Antonia White’s life might best be viewed as a collage of troubled relationships: with the Catholic Church, with loved ones, and, most importantly, with herself. White’s life looms large behind her fiction, and separating the two is no easy task, but recent feminist literary critical work has done much to broaden the scope of White studies and enrich understanding of the writer’s life experiences. Antonia White was born in London in 1899, and was christened Eirene Adeline Botting by her parents Cecil and Christine. Because she was an only child, White spent much time alone. She lived the first years of her life as a miniature adult, remarkably astute and sophisticated in her thinking, evidently not “childlike” at all. She invented games for her stuffed animals to play and imagined that she was somewhere—anywhere—else, performing heroic deeds, living an adventurous life. Her father converted to Catholicism when she was eight and wished to give his daughter the thoroughly Catholic upbringing he never enjoyed. His decision to send her to the exclusive Convent of the Sacred Heart in Roehampton that same year set into motion White’s love-hate relationship with the Catholic Church. While in school, she grew increasingly dependent on the approval of others; she longed to develop close friendships with the more wealthy and cosmopolitan girls and suffered from a consuming need to make her father proud of her intellectual achievements. Indeed, her father’s desire for her to earn a university degree and become a teacher motivated the young White to earn academic honors and pursue study of the classics.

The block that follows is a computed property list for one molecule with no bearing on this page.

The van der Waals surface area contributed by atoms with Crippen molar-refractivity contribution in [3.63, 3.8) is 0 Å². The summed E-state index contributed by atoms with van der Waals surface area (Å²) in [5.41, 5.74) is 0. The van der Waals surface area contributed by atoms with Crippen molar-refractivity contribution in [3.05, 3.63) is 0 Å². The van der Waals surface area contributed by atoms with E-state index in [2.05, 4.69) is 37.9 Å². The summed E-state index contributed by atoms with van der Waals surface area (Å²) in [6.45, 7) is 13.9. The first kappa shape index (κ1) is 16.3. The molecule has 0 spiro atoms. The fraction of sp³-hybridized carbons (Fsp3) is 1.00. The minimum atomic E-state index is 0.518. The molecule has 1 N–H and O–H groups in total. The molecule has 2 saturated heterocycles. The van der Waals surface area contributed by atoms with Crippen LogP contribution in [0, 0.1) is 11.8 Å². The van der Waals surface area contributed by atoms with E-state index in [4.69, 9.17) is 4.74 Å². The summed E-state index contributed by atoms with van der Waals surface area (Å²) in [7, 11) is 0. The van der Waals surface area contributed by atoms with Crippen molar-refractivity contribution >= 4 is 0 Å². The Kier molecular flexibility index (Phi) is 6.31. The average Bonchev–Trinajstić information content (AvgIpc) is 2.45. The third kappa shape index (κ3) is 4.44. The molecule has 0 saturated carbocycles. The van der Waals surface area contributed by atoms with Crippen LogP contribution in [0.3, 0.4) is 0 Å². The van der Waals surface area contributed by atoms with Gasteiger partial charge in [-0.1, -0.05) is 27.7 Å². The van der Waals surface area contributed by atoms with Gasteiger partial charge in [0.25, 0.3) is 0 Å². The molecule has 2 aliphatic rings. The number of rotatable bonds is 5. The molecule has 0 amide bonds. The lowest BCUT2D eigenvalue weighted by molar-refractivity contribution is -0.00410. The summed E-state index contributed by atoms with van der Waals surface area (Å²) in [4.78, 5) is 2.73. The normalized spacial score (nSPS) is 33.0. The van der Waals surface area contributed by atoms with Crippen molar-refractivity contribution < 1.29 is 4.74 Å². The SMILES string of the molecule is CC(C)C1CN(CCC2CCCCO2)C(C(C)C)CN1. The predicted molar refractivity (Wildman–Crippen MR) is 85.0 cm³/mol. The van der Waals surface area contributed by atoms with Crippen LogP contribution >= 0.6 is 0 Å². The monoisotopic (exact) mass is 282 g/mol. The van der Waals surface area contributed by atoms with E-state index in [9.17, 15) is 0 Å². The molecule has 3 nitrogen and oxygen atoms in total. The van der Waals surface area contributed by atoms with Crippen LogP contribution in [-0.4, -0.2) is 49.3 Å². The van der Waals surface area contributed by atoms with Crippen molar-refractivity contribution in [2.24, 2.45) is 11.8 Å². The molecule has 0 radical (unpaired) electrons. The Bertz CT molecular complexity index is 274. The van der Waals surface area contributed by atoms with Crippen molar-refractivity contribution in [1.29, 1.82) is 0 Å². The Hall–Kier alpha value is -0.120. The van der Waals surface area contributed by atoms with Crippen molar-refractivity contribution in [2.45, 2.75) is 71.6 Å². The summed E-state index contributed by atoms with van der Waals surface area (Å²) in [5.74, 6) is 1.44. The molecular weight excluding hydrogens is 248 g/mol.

But White’s relationship with her father was far from harmonious. As nearly all studies of White have pointed out, her life seemed to revolve around earning her father’s approval. Figuring out how to please him consumed much of her energy and attention. Her diaries and letters indicate that she had a most difficult time defining herself in any but a relational way—as anything except her father’s daughter. As she grew into young adulthood, White came to reflect on the shadow her father cast over her life when he converted to Catholi-